In celebration of the vineyards of Sussex and the fabulous Sparkling Wines produced here, Sara Whatley dives into the world of wine
Near where I live in West Sussex is a vineyard, one of over 50 to grace the hills and valleys of Sussex. Our vineyard, or ‘binyard’ as it is known in our house ever since my little daughter christened it so, is a beautiful place to visit and is often part of our walking routes. In the past as we wandered by the regimented rows of leafy green vines, we have seen deer resting in the avenues – quiet and secluded – and often pheasants scuttle through the vines, ducking from row to row.
Our binyard is an all stop shop for us – we have visited it for tasting tours, frequently stopped for coffee and cake or a full meal in the restaurant, or if we’re feeling decadent it’s the perfect place to purchase a bottle of beautiful fizz. I know we are lucky to have such a great resource on our doorstep and it’s really heartening to support a local and truly Sussex business.
As I’m sure we are all aware by now, English Sparkling Wine is fantastic, and to my taste buds at least, some of the best sparkling wine in the world. It’s winning awards and since the trend for English Sparkling Wine started in the 2000s it has improved beyond belief.
So what it is that makes our sparkling wine so great? “There are two factors,” said Martin Lea from Mayfield, a noted wine expert with a WSET Level 4 Diploma from the Wine and Spirit Education Trust. “The soil composition is similar to the Champagne region – the chalk base runs under the Channel and comes up in Southern England. And the warmer summers we are having now ripen the grapes better. Plus, wine estates are investing more into land analysis to better understand where to plant different grape varieties. It’s what the French call ‘terroir’, meaning ‘a sense of place,’ which is something English wine makers are still learning about.”
As Martin talked about the hotter summers I looked out the window at the August drizzle and asked what happens when the sun forgets to shine. “Well, there will always be good vintages and not so good,” he laughed. Apparently 2018 and 2020 were extraordinary years, 2019 was good and the last challenging year was 2014. It’s the sunshine in August and September which is really crucial, so the 2021 vintage might have a chance yet!
The three main varieties of grapes used for English sparkling wines are Chardonnay, Pinot Noir and Pinot Meunier, the classics used for Champagne too. Pinot Noir apparently grows particularly well in Sussex and produces lovely Blanc du noir still white wines as well. Although still white and red wines are produced on the English shores, it’s the sparkling that is making all the noise at the moment.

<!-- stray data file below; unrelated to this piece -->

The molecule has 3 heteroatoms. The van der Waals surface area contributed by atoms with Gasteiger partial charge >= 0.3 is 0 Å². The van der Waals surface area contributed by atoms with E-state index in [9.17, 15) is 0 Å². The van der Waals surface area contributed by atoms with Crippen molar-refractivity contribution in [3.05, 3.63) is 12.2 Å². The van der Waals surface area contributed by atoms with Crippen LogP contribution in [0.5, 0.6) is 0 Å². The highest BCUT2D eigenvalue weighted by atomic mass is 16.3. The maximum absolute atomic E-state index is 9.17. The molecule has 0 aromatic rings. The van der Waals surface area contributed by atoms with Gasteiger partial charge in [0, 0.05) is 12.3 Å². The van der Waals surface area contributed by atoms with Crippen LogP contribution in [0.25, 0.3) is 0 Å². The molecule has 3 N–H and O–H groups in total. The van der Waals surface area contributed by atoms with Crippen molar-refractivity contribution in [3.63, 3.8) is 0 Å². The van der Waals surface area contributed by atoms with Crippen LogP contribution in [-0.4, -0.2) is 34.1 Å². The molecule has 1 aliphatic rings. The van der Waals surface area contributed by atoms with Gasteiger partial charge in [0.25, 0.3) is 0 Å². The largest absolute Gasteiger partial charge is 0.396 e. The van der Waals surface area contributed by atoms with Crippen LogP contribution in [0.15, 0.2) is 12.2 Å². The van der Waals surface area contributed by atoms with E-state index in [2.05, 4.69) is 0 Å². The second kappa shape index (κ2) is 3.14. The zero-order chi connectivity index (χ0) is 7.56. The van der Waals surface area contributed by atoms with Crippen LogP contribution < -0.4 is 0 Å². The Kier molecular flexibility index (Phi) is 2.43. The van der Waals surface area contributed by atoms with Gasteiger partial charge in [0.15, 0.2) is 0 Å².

“I’ll be interested to see what is happening with English Sparkling Wines in about 20 years,” said Martin, who predicts the trend for them will continue to expand worldwide. “As the vines mature the wine will improve as well. Older vines produce less fruit but the fruit they do produce is more complex and better in quality.” This has to do with the deeper roots drawing on the deep water held in the chalky soil. Vines like to struggle, they like to work hard for their living.
Harvest time comes in September and October, depending on how the summer has been. At our local vineyard the same family of pickers arrive from Europe every year, who are skilled and quick. Martin said he has had a go at harvesting at his local vineyard and it’s as simple as snipping off bunches of grapes row by row and popping them into baskets, but it’s the speed you do it that counts. Everyone stops for lunch and a glass of sparkling at the end of the day.
Wine tourism in the UK is a growing part of the industry, and with over 50 vineyards in Sussex alone this is the perfect place to enjoy a wine tour. The variety of wine estates make it especially interesting – Sussex boasts the largest wine estate in the UK with 230 acres of vines, as well as small estates who produce just a few hundred cases of top quality wine a year.
Supporting local wine industry is an important part of the story. Not only does it help the wine estates themselves it’s also a great step to help the fight against climate change too. Cellar door shops stock their own produce but many are also offering other local products too – cheeses, meats, nibbles and chocolate to name but a few. All perfect accompaniments to a glass of English Sparkling Wine!
Big wine estates are becoming aware of this tourism side of the industry with some offering accommodation on their sites. Smaller estates are often near picturesque villages, towns, pubs or campsites offering a variety of accommodation options. Many estates have lovely restaurants and cafes overlooking their gently sloping vines. As I sit on the balcony having a little something at our local binyard I am filled with that holiday vibe and transported away from the humdrum of everyday life.
This is the perfect year to celebrate the great British Staycation. Farther shores may be less available to us this year, but we can still enjoy a delicious glass and nibbles in the sunshine, in some of the most beautiful countryside England has to offer. Cheers to that.